I’ve pulled it out, now and then, to ride around, but it’s an old rattle-trap, with a slightly bent wheel in the front, and a bit of of bumpiness when you ride along. But the brakes work, and the gears still shift. It’s still a solid bike, and I’m glad I hung onto it.

I have been really challenged with my physical fitness, lately. I am lifting weights more deliberately now, and I also spend time each day juggling, which is good for my coordination — and my frustration tolerance. I have an exercise bike, and I ride it sometimes. I also take long walks on the country roads around my home, as well as hike in the woods. But sometimes I need more.

I used to have a really awesome bike — a Specialized Roubaix road bike, which was so light, and so good on bumpy surfaces. It was easy to ride, easy to handle, easy to put in the back of my little car and take wherever I wanted. The thing was, when I had it, I was struggling with balance issues, and I was not doing well with being out and about on my own. Riding my bike on back roads really concerned me, because of traffic and distractions and the potential of falling.

So, I sold the bike to someone who would love and care for it very well. It was a wise choice. But I have missed that bike ever since.

In the past years since I sold it, I have gradually gotten better about my balance and my ability to stay focused on what’s happening in front of me. I am still uncomfortable with the idea of ranging far and wide beyond my home on a bike, because I can’t afford to get hurt and not be able to get home. There are also lots of hills around my house, so it’s a killer workout to ride bikes around here.

But within two miles of my house, there are enough gently rolling hills and enough untraveled back roads that I can ride Old Ironsides on. It really gives me a workout, just pedaling up gentle inclines — let alone the 45-degree slopes not far from my front door. I have enough road to ride, just within a 2 mile radius, to get some exercise, get my blood pumping, and feel the wind rushing past me. Also, my bike is not good enough to go that fast, so the issue of velocity is… negligible.

So, this afternoon, I dragged Old Ironsides out of the garage, hauled it down to the gas station, filled up the tires, found my good bike helmet, threw on a fluorescent orange t-shirt, and took the bike out for a spin. I didn’t have to go far, to tucker myself out — but I also had a good time pedaling and covering some ground. I know it’s not the most advanced piece of machinery, but it got me exactly where I wanted to go, and back, so that’s good.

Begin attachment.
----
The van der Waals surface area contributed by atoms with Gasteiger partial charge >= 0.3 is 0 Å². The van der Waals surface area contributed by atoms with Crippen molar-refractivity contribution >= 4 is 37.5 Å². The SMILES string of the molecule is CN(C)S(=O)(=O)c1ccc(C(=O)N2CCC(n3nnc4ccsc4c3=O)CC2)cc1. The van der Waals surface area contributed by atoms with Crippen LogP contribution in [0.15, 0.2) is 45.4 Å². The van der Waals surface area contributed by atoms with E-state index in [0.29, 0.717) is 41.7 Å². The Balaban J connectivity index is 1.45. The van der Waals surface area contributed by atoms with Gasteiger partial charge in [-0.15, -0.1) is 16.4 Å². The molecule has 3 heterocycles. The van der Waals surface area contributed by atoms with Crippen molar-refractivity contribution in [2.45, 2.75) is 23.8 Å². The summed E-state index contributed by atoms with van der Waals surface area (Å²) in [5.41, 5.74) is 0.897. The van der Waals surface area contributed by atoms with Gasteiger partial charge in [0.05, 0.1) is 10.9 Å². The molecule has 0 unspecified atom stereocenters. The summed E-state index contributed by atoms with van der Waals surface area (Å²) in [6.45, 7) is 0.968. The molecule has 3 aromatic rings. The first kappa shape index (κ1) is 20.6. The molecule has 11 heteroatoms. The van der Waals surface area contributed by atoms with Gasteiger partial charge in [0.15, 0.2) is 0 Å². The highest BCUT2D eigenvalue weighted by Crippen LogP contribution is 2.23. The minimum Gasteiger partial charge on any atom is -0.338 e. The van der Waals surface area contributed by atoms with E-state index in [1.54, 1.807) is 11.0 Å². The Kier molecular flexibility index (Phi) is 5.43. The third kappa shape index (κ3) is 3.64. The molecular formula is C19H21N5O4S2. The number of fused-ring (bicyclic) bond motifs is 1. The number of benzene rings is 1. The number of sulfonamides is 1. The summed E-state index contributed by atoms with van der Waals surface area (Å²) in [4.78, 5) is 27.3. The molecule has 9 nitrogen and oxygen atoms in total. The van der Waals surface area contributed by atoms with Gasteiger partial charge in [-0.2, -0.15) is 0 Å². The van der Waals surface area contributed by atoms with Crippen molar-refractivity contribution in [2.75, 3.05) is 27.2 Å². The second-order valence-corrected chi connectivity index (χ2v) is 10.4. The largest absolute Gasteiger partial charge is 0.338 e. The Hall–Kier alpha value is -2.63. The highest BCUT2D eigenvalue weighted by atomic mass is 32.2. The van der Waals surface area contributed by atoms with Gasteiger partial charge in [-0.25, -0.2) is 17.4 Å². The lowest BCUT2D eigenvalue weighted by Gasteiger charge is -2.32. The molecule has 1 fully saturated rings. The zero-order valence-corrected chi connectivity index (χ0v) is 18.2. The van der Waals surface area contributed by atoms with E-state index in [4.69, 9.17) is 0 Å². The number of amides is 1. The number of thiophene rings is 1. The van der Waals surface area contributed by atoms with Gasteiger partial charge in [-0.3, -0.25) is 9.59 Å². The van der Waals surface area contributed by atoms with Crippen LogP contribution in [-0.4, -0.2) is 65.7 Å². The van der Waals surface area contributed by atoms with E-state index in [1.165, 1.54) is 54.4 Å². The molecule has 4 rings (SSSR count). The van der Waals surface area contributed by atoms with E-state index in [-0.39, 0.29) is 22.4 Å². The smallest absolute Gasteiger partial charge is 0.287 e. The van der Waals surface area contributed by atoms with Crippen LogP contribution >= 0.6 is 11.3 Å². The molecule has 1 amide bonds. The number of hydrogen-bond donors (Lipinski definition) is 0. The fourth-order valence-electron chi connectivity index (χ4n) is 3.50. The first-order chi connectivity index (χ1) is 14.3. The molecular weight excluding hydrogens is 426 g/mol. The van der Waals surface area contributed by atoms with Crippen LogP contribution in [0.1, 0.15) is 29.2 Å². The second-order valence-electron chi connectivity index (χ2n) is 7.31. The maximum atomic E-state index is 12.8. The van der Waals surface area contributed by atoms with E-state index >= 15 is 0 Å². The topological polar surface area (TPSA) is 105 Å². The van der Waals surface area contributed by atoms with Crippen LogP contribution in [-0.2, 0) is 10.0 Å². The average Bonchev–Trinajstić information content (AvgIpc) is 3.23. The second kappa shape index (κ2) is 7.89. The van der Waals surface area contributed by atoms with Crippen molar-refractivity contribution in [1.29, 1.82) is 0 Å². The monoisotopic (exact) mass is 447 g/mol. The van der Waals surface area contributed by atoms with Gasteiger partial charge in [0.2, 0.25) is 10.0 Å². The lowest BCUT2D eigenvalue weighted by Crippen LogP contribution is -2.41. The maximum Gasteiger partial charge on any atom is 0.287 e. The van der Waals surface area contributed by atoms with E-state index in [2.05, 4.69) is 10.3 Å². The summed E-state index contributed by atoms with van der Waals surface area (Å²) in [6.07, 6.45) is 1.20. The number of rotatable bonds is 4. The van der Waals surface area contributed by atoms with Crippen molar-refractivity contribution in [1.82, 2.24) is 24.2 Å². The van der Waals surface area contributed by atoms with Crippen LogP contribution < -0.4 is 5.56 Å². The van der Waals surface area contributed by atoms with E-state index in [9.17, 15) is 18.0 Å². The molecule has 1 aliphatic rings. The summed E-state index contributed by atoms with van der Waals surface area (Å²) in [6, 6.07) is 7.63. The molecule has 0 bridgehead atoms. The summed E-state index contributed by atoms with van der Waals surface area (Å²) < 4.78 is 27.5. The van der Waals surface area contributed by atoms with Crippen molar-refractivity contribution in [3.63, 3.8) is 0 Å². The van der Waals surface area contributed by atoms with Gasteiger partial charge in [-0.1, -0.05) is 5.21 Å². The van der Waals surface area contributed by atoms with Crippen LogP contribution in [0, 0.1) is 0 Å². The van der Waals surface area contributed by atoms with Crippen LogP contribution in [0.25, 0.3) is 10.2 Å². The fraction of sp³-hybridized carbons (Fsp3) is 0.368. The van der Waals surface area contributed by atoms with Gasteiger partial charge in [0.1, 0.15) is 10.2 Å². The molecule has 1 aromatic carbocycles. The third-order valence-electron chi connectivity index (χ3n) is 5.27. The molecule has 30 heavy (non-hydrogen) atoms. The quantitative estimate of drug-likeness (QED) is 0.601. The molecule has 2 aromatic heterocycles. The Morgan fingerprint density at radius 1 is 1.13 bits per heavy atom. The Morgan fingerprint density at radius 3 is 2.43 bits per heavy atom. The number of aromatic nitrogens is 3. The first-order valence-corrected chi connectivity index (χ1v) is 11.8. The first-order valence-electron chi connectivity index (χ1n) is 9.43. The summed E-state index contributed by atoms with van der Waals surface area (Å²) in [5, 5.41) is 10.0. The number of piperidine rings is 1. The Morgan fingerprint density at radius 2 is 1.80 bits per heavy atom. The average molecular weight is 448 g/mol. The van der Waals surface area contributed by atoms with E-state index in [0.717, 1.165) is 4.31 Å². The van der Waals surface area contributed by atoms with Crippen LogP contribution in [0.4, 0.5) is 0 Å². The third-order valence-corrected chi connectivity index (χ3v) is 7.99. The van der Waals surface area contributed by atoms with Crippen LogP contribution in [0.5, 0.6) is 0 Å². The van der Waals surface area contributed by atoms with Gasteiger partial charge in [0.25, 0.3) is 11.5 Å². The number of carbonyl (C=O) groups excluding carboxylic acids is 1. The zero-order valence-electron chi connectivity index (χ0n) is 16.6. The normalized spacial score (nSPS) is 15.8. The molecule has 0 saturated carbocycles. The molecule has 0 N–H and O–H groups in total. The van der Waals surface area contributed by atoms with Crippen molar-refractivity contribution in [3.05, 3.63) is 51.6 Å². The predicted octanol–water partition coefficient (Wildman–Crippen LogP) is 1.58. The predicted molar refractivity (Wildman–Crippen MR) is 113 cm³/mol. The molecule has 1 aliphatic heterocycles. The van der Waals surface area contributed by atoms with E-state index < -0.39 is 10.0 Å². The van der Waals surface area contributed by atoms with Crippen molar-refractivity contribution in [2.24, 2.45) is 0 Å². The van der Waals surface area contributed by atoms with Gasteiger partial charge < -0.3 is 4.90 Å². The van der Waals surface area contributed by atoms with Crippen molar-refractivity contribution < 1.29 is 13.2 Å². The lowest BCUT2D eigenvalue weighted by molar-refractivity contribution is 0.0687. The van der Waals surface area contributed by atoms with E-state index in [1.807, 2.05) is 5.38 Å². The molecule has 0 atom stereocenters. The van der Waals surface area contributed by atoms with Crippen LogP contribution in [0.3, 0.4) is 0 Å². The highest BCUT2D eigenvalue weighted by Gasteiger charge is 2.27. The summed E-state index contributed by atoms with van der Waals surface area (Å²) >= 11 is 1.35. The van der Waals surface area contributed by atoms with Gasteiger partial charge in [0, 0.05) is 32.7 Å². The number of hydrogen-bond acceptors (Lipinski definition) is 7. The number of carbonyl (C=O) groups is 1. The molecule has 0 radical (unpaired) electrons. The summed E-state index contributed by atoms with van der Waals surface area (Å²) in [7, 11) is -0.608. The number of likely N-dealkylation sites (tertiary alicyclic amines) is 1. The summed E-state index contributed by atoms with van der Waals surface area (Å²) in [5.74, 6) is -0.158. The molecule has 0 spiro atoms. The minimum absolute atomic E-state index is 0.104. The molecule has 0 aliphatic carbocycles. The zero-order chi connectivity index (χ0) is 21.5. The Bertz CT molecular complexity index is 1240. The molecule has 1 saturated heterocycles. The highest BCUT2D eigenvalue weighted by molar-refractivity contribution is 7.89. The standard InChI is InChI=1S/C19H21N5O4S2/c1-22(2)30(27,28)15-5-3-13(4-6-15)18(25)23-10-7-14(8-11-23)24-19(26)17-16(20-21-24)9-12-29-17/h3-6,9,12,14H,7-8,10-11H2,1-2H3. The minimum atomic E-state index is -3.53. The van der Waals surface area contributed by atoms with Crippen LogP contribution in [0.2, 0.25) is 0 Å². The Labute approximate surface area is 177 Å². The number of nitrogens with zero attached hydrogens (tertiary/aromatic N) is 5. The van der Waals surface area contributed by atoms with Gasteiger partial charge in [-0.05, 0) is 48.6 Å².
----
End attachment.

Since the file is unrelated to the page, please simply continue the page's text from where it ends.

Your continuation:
I’m feeling really positive about this. Another fall is not something I care to experience, and that chance was always in the back of my mind with the other bike. This one is literally incapable of moving at the kind of speed that’s a danger to me. It’s sturdy, solid, and it does the job it’s meant to do — move a person from one place to the next quicker than they could go on foot.

So, I’ve had my exercise for the day, and I’m looking forward to doing it again, when I get some time. Safety first. And then plenty of fun.

Well, it’s time to get some supper.

Onward.

Great Read About Concussion Experience- from the Globe And Mail

Helmets help – put one on

Voyages in Concussion Land: the homeless, Sidney Crosby and me
by Tabatha Southey

Nearly two months ago, I was on a return visit to the emergency room, to deal with a concussion I had sustained during a bike accident. A doctor studied my MRI results for a while and then he talked to me, as another doctor and a nurse had already done, about Sidney Crosby.

Everyone in Concussion Land talks about Sidney Crosby. I heard one brain-injury patient who had been in a car accident several years earlier say, “Thank God for Sidney Crosby. Before Sidney, people just stared at me blankly when I told them about my injury. Sidney put this thing on the map.”

Several people in the waiting room at the clinic nodded. One woman added quietly, “Do you find you’re more emotional now than before your concussion – that you cr …” And before she could finish saying “cry,” all four patients in the room burst into tears. Which I found hilarious, but I was crying too.

Read the whole article here >

Wear your bike helmet – properly

Wear it properly – if you don’t, it’s like you’re not even wearing one

A few months back, I endured participated in a Franklin-Covey workshop at work called “Five Choices to Extraordinary Productivity”. Aside from the three-day investment loss of time (which I really couldn’t afford to lose), the ideas and principles they talked about were a mish-mash of eclectic brain science and some repackaged versions of buzz-speak that’s been floating around in personal improvement circles for years. For those who never heard of any of it, I’m sure it was eye-opening. Perhaps. I found it mildly frustrating and more than a little annoying.